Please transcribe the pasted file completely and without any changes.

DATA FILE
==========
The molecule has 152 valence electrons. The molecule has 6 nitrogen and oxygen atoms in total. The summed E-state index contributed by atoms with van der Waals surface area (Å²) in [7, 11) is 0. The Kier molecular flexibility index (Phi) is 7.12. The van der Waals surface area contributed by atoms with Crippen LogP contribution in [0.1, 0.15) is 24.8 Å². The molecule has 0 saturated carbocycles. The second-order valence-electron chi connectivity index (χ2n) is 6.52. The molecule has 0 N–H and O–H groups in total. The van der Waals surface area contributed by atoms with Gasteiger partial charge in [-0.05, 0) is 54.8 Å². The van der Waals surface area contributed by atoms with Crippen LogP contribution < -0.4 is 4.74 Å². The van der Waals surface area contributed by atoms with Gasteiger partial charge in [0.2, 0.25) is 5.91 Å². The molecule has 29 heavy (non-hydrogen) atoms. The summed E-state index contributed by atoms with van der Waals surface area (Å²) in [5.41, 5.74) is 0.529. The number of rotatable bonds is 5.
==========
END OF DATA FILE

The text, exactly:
The molecule has 152 valence electrons. The molecule has 6 nitrogen and oxygen atoms in total. The summed E-state index contributed by atoms with van der Waals surface area (Å²) in [7, 11) is 0. The Kier molecular flexibility index (Phi) is 7.12. The van der Waals surface area contributed by atoms with Crippen LogP contribution in [0.1, 0.15) is 24.8 Å². The molecule has 0 saturated carbocycles. The second-order valence-electron chi connectivity index (χ2n) is 6.52. The molecule has 0 N–H and O–H groups in total. The van der Waals surface area contributed by atoms with Gasteiger partial charge in [-0.05, 0) is 54.8 Å². The van der Waals surface area contributed by atoms with Crippen LogP contribution < -0.4 is 4.74 Å². The van der Waals surface area contributed by atoms with Gasteiger partial charge in [0.2, 0.25) is 5.91 Å². The molecule has 29 heavy (non-hydrogen) atoms. The summed E-state index contributed by atoms with van der Waals surface area (Å²) in [5.41, 5.74) is 0.529. The number of rotatable bonds is 5.